- Put in the artichoke hearts chopped roughly and add salt, pepper and sugar.
- She looked down and noticed that she was wearing her pajamas; a purple t-shirt and a pair of white pajama bottoms with hearts on them.
- From her ears now hung two earrings with stylized garnet hearts at the bottom of them.
- The last thing you find is a pair of earrings that have hearts dangling at the bottom.
- There are four suits (spades, hearts, diamonds and clubs); however, no suit is higher than another.
- There is no ranking between the suits - so for example the king of hearts and the king of spades are equal.
- The owner said they were arguing about which way the queen of hearts looks in a pack of cards.
- However, instead of passing cards as in normal hearts, each player places three of the cards in his/her hand face down in the center of the table.
- People have worked out five-suit versions of other card games, including spades, bridge, hearts, and various types of solitaire.
- Suggestions from players of the game are that you should play the game like hearts, and others say you should play as normal whist, however both ideas have obvious problems.
verb[with object] informal Back to top
after one's own heart
- Of the type that one likes or understands best; sharing one’s tastes: this is a man after my own heartMore example sentences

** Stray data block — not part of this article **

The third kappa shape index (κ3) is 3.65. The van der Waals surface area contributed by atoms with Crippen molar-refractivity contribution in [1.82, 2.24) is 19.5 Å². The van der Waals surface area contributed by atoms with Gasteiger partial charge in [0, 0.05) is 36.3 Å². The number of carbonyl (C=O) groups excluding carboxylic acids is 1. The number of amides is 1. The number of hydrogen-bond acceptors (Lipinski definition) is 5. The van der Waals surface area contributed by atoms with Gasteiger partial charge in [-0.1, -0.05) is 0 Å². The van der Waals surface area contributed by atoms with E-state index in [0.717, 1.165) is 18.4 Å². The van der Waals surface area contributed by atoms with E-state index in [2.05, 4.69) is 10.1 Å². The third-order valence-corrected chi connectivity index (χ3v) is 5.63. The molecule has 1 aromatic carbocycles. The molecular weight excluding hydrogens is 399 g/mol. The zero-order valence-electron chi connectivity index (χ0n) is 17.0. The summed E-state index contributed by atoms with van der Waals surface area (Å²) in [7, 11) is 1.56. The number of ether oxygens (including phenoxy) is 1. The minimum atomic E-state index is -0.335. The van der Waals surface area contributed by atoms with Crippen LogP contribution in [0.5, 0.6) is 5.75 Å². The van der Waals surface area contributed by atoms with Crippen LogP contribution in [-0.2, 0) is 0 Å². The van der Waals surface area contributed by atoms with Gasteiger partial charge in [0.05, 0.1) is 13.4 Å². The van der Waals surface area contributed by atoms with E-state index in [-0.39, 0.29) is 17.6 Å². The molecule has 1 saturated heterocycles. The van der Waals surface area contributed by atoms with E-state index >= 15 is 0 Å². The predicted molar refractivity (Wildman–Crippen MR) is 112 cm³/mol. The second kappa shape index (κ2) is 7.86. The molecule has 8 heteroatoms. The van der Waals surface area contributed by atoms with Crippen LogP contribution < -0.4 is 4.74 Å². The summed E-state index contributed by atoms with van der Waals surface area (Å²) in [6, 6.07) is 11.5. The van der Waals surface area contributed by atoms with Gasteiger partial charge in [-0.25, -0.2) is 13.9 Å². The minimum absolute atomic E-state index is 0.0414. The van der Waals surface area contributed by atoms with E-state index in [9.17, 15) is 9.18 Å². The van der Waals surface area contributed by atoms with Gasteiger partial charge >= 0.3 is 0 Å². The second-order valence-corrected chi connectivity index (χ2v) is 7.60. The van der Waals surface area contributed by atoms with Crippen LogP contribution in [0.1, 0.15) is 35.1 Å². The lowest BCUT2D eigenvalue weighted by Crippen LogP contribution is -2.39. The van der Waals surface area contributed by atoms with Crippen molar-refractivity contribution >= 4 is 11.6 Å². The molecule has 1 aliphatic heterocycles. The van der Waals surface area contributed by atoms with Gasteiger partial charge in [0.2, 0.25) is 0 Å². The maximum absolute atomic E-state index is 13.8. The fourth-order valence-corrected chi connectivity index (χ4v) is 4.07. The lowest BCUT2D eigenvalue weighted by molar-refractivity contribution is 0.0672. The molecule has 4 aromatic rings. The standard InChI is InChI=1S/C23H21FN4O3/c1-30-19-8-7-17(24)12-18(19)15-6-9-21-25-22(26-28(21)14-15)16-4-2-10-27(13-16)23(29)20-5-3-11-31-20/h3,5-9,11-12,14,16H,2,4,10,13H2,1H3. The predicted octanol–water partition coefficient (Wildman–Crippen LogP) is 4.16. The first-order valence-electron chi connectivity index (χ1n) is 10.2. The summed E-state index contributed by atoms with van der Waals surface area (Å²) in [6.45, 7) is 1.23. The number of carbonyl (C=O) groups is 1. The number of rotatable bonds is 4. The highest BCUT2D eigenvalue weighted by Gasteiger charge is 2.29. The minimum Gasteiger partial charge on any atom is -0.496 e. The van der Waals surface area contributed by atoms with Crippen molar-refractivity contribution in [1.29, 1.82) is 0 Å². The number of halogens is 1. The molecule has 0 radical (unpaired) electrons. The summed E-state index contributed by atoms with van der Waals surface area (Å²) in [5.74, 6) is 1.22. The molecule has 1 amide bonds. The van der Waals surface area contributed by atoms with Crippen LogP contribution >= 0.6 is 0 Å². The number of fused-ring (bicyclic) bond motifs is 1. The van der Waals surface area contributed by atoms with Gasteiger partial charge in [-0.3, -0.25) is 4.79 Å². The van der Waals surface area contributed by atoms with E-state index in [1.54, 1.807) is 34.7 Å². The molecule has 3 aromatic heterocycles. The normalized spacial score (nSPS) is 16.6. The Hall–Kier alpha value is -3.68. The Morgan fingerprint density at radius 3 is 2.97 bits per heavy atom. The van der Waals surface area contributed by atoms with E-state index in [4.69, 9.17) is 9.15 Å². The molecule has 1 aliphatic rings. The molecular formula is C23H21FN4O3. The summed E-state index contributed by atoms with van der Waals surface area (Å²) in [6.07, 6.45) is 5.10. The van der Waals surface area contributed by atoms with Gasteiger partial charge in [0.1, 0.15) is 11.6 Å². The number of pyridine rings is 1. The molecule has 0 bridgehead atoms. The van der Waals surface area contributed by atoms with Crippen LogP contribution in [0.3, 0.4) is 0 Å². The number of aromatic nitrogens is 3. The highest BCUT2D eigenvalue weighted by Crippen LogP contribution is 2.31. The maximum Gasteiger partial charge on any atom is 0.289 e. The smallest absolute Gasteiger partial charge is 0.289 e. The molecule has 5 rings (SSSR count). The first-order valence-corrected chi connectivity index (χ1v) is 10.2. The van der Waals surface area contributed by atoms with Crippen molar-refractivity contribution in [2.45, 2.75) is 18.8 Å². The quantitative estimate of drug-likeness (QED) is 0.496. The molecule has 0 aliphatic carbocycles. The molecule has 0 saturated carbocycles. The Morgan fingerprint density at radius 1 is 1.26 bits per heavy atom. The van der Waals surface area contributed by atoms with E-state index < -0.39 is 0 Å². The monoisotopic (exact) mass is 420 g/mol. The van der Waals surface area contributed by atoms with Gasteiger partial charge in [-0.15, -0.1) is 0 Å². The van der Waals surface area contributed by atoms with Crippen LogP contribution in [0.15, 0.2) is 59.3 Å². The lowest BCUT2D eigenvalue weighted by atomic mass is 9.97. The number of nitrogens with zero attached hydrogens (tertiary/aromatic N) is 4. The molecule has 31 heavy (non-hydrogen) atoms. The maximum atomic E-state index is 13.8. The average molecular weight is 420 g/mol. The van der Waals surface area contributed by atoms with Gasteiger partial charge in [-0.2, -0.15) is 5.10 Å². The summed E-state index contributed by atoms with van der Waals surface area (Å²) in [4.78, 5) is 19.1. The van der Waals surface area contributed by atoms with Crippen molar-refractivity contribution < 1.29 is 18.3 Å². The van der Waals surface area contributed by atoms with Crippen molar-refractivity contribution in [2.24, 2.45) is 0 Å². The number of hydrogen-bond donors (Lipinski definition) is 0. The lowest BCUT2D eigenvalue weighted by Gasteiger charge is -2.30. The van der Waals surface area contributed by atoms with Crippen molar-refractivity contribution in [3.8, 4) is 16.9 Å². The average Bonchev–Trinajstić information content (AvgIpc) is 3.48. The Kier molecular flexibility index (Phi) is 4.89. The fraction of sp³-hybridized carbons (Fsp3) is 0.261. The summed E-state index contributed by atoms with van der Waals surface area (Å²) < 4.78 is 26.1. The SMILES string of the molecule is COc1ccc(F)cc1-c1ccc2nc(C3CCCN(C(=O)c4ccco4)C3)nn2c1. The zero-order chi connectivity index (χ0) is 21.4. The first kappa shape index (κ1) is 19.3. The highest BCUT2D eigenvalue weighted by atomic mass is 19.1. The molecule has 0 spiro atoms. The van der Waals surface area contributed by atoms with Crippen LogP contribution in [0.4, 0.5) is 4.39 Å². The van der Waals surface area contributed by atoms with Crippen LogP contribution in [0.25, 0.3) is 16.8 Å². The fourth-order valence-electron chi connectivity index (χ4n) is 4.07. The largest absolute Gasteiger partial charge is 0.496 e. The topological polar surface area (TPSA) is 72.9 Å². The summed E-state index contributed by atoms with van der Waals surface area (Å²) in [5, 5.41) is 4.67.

- It was that last detail - the piles of books pushed aside to make room to eat - that sent me in search of all of David's writings; I knew that here was a food writer after my own heart, stomach, and mind.
- Here are people after my own heart, who love the great GKC and who incarnate his odd funky hilarious and sensible spirit better than anybody I know.
- A man after my own heart, he still hand-codes his site for each entry, nesting tables within tables and thumbing his nose at structured data.
- In one’s real nature, in contrast to how one may appear: he’s a good guy at heartMore example sentences
- He was a strong and rugged elf who could often appear aggressive, but was truly kind and noble at heart.
- The truth is, I am a hopeless romantic at heart and nothing will change that.
- He was a kind and gentle man who remained young at heart to the end.
break someone's heart
- Overwhelm someone with sadness.Example sentences
- But his stories still roar, they still frighten, they still overwhelm, they still break your heart, and they still make you want to grab the person next to you and hold on.